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TMATK
14-08-2011, 22:45
Is it permissable for a giant to slide as part of a combat reform? Thanks

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Mr_Rose
14-08-2011, 22:57
Since you don't have to maintain your centre in a combat reform, yes; as long as you end up in contact with at least as many models as you were when you started.

Tregar
14-08-2011, 23:32
I don't think that kind of slide is possible: the rules are not that you must remain in contact with the same number of models, but rather that you may not take any models out of combat, that were already present. Even though rank and file models are essentially identical, a model is a model, so if you slide down the rank and are in contact with 4 completely different models, you're breaking the rule. Just a little.

Lord Inquisitor
14-08-2011, 23:54
Tregar is right, although it is usually the case that if you're sliding because you've clipped the enemy unit, you can still achieve the slide (if you're in contact with 1 model and want to move inwards, you can do so if you're still in contact with that 1 model).

So yes you can slide BUT all enemy models in combat before the slide must still be in combat (not necessarily with the giant!) afterwards.

For example. A giant is in base contact with an enemy unit with 5 frontage (A-E):

.....................................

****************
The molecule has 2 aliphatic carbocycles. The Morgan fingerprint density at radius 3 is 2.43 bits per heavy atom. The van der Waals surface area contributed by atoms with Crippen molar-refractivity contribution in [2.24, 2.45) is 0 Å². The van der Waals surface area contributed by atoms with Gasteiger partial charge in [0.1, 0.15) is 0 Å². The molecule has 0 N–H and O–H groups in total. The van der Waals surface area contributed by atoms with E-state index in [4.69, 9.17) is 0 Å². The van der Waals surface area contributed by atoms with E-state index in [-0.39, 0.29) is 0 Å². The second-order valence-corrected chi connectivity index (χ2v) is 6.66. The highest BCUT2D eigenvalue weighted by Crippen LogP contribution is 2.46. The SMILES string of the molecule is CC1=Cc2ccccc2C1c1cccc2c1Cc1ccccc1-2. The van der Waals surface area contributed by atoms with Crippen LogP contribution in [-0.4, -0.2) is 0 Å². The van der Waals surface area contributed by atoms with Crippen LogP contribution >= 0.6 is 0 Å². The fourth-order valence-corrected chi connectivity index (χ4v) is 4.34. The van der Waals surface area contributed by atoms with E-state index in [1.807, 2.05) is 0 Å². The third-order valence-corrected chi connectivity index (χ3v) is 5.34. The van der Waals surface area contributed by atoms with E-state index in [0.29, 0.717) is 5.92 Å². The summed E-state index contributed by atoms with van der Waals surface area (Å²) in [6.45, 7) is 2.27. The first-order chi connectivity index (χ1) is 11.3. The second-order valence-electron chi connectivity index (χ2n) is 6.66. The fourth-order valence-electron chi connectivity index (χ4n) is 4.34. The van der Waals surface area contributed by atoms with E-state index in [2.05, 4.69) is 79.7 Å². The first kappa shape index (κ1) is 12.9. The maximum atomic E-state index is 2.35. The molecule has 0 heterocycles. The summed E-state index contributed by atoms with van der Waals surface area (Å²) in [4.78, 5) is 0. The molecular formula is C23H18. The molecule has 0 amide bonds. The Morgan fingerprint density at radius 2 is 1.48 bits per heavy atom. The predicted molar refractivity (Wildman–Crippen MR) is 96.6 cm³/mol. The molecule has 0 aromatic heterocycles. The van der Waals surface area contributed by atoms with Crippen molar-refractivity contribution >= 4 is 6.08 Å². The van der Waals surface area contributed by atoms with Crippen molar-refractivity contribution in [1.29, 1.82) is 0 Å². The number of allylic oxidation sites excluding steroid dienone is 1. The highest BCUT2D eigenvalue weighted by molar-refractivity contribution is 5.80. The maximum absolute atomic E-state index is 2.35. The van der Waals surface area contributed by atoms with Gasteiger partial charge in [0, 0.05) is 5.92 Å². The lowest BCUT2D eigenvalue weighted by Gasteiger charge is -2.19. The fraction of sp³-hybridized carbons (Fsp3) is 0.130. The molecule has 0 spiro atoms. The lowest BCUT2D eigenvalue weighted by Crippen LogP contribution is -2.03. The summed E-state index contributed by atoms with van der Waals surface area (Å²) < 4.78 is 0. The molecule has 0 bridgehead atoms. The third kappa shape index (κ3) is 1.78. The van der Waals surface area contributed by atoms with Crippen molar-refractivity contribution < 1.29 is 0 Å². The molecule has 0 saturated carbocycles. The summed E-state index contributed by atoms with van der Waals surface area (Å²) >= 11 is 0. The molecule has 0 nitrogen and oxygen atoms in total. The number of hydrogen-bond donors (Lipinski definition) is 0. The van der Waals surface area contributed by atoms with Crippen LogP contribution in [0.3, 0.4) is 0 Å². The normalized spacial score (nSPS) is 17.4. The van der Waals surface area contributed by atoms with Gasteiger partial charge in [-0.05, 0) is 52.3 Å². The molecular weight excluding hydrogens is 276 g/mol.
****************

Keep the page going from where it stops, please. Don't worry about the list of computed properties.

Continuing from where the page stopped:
.........[A][B][C][D][E].......
............[GIANT]..............
.....................................

The giant is in base contact with troopers A, B, C and D. It cannot slide to contact E because that'd bring A out of combat. It also cannot reform to slide and just contact A because that'd bring B, C and D out of combat.

Now a unit on the Giant's side charges in, with models W, X, Y and Z.

...........................................
.........[A][B][C][D][E].............
............[GIANT][W][X][Y][Z]..
.........................^..^..^..^...

After the combat the giant can potentially slide with a reform. He can't slide towards E still because that'd bring A out. But he can slide the other way.


...........................................
.........[A][B][C][D][E].............
[GIANT][W][X][Y][Z]..............
...........................................


A, B, C, D and E were all engaged before the reform and they're still engaged so this is legal.

wingate32
15-08-2011, 08:01
Wow, this really changed the way I play the game. I was under the impression that you weren't allowed to slide at all. Can someone give me the page references for this so I can show it to my gaminggroup?

Munin
15-08-2011, 08:16
The part about allowing combat reforms to slide is in the FAQ.

jaxom
15-08-2011, 16:19
Would that be the BRB FAQ or something else?

Lord Inquisitor
15-08-2011, 17:59
It's the BRB errata and it's the bit about a combat reform not needing to keep the center model in the same place.

Tregar
15-08-2011, 18:52
Yeah, you won't find an explicit "YOU MAY SLIDE" in an FAQ, but if you put together the slight change with the rulebook, then you'll see you can reform how you like, so long as you don't take anything out of combat.

Lord Inquisitor
15-08-2011, 19:41
It's pretty explicit, the errata changed it to this:

“A combat reform is essentially a standard reform (page 14), save
for the fact that the centre point of the reformed unit does not
have to stay in the same place.”

The only difference with the original text is that it permits sliding. Put another way, the only thing preventing sliding (other than the rules for not bringing models out of contact as discussed above) was the requirement for the centre point to remain the same after the reform, and that restriction has been removed.

Archis
15-08-2011, 19:58